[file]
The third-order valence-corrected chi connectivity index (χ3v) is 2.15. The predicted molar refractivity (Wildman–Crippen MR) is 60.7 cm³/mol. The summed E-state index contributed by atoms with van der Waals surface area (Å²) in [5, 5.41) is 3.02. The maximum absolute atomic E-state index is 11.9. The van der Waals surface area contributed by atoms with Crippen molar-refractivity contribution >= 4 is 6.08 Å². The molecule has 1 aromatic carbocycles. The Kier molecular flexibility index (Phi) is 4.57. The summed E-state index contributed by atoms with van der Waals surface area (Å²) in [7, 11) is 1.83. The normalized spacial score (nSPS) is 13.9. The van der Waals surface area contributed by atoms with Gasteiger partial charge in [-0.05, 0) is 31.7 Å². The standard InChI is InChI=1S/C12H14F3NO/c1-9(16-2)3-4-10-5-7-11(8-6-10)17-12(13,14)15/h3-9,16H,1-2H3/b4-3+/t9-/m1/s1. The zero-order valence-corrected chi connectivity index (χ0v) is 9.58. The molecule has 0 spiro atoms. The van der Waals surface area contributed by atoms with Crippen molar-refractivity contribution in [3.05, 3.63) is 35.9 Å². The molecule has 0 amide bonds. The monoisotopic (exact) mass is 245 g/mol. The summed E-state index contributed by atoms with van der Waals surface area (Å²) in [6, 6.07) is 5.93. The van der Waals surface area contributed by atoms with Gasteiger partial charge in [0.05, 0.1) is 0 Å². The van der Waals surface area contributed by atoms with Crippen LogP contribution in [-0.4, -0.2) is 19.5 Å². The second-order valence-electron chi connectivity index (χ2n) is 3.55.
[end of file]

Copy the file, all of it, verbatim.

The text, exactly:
The third-order valence-corrected chi connectivity index (χ3v) is 2.15. The predicted molar refractivity (Wildman–Crippen MR) is 60.7 cm³/mol. The summed E-state index contributed by atoms with van der Waals surface area (Å²) in [5, 5.41) is 3.02. The maximum absolute atomic E-state index is 11.9. The van der Waals surface area contributed by atoms with Crippen molar-refractivity contribution >= 4 is 6.08 Å². The molecule has 1 aromatic carbocycles. The Kier molecular flexibility index (Phi) is 4.57. The summed E-state index contributed by atoms with van der Waals surface area (Å²) in [7, 11) is 1.83. The normalized spacial score (nSPS) is 13.9. The van der Waals surface area contributed by atoms with Gasteiger partial charge in [-0.05, 0) is 31.7 Å². The standard InChI is InChI=1S/C12H14F3NO/c1-9(16-2)3-4-10-5-7-11(8-6-10)17-12(13,14)15/h3-9,16H,1-2H3/b4-3+/t9-/m1/s1. The zero-order valence-corrected chi connectivity index (χ0v) is 9.58. The molecule has 0 spiro atoms. The van der Waals surface area contributed by atoms with Crippen molar-refractivity contribution in [3.05, 3.63) is 35.9 Å². The molecule has 0 amide bonds. The monoisotopic (exact) mass is 245 g/mol. The summed E-state index contributed by atoms with van der Waals surface area (Å²) in [6, 6.07) is 5.93. The van der Waals surface area contributed by atoms with Gasteiger partial charge in [0.05, 0.1) is 0 Å². The van der Waals surface area contributed by atoms with Crippen LogP contribution in [-0.4, -0.2) is 19.5 Å². The second-order valence-electron chi connectivity index (χ2n) is 3.55.